FIG. 4 presents the results of experimental measurements of temperature distribution in a tumbler-heater system, as described in present invention, where the heating is carried out by supplying sufficient amount of hot (95-°99° C.) slurry containing -1/8 inch mineral matter particles. Under such heat transfer conditions, the slurry travels only about 25% of total tumbler length prior to reaching the processing temperature of 80° C. The average concentration of sand in the slurry is about 50%. It, therefor appears, that in tumbler/slurry heater system, as described in present invention, the tumbler's length can be shorten by 50%, compared to conventional tumbler processing tar sands, but it will do the same job (identical residence time at processing temperature of 80° C.).
A sample of tar sands (containing about 10% hydrocarbons deposited on the sand) was spiked with a mixture of volatile hydrocarbons, namely benzene, toluene and m-xylene bringing the total concentration of benzene, toluene and m-xylene in this sample to 1,500 ppm based on total sample weight.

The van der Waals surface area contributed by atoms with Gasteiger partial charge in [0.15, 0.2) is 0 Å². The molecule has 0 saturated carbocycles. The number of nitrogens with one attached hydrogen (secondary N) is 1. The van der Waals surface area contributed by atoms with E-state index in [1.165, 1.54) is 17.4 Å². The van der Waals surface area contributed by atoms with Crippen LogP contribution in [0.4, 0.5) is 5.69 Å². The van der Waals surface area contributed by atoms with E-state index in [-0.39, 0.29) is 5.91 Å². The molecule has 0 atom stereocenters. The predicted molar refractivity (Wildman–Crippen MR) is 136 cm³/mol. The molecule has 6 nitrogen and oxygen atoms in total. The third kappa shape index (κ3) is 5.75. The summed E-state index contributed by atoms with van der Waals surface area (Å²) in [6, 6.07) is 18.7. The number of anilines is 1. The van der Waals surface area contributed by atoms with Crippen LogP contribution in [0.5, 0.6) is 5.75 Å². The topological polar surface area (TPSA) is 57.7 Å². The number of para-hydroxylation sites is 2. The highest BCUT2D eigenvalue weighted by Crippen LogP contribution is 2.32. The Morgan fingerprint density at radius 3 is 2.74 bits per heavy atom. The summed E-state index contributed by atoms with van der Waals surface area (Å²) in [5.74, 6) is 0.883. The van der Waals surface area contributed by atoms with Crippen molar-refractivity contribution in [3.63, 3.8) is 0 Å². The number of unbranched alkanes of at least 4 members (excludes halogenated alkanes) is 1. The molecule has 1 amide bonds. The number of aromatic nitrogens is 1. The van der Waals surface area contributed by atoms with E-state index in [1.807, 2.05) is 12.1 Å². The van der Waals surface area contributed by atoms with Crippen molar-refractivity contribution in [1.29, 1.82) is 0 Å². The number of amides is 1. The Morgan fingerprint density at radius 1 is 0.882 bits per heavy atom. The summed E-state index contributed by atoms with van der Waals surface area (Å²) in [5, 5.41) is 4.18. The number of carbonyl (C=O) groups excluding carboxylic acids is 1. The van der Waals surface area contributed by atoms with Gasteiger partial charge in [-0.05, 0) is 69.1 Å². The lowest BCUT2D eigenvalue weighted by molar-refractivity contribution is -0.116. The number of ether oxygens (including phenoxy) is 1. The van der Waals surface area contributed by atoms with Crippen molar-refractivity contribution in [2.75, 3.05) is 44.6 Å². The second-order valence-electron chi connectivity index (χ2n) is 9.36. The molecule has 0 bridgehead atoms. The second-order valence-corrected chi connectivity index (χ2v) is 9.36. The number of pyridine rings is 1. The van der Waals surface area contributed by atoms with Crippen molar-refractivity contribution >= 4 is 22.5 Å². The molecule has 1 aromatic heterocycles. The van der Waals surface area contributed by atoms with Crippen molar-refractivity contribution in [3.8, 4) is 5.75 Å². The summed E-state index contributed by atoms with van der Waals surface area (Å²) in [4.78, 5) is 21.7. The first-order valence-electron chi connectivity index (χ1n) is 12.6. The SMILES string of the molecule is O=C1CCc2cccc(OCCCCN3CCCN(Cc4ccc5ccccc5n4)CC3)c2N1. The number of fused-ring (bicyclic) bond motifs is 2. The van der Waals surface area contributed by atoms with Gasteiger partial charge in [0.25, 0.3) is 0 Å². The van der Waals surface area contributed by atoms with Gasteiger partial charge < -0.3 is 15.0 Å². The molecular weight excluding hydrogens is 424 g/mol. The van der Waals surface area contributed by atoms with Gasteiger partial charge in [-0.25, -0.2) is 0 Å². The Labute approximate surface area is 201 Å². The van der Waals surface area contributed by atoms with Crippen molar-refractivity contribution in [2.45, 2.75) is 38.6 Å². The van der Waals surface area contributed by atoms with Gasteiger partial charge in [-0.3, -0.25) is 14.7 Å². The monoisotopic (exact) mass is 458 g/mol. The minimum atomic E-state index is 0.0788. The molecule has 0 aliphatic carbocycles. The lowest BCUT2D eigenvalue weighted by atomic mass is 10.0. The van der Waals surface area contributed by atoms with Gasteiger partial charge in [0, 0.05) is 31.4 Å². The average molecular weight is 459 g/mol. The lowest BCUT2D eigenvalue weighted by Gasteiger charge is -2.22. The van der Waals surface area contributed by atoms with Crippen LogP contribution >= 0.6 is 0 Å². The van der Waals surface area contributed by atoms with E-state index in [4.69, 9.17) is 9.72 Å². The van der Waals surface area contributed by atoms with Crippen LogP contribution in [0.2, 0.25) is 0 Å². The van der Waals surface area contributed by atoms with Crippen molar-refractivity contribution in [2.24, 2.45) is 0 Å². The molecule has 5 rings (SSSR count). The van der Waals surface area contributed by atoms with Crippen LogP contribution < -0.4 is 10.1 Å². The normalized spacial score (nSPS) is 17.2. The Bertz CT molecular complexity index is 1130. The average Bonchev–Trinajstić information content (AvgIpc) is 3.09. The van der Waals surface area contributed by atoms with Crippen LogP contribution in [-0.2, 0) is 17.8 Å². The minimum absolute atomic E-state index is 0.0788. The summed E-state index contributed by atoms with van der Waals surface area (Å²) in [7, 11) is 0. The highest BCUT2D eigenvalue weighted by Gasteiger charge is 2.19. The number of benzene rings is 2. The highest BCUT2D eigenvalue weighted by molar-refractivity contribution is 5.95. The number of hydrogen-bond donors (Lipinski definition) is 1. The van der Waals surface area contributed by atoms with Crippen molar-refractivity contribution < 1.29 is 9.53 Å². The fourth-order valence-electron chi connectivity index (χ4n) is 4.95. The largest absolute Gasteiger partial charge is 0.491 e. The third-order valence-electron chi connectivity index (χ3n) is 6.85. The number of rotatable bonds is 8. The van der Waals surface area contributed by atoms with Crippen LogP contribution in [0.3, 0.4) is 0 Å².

An aliquot of 100 g was taken from the spiked sample, placed in a 500 ml Erlenmayer flask (equipped with a glass joint) to which 100 ml of distilled water was added to form 50% tar sand slurry in water. The flask was placed in a fume hood and its contents were stirred and heated using electric plate until the temperature reached 80° C. At this temperature the agitation continued for additional 10 minutes. The resultant slurry was cooled to room temperature and the contents were extracted with 25 ml of methylene dichloride. The extraction was repeated 3 times; each time a fresh 25 ml portion of methylene dichloride was used. The whole volume of recovered methylene dichloride was combined (about 100 ml), dried with a dessicant, and analyzed by GC for benzene, toluene and m-xylene. The combined concentration of these hydrocarbons identified in the methylene dichloride extract was about 560 ppm (based on the tar sand sample used in this experiment).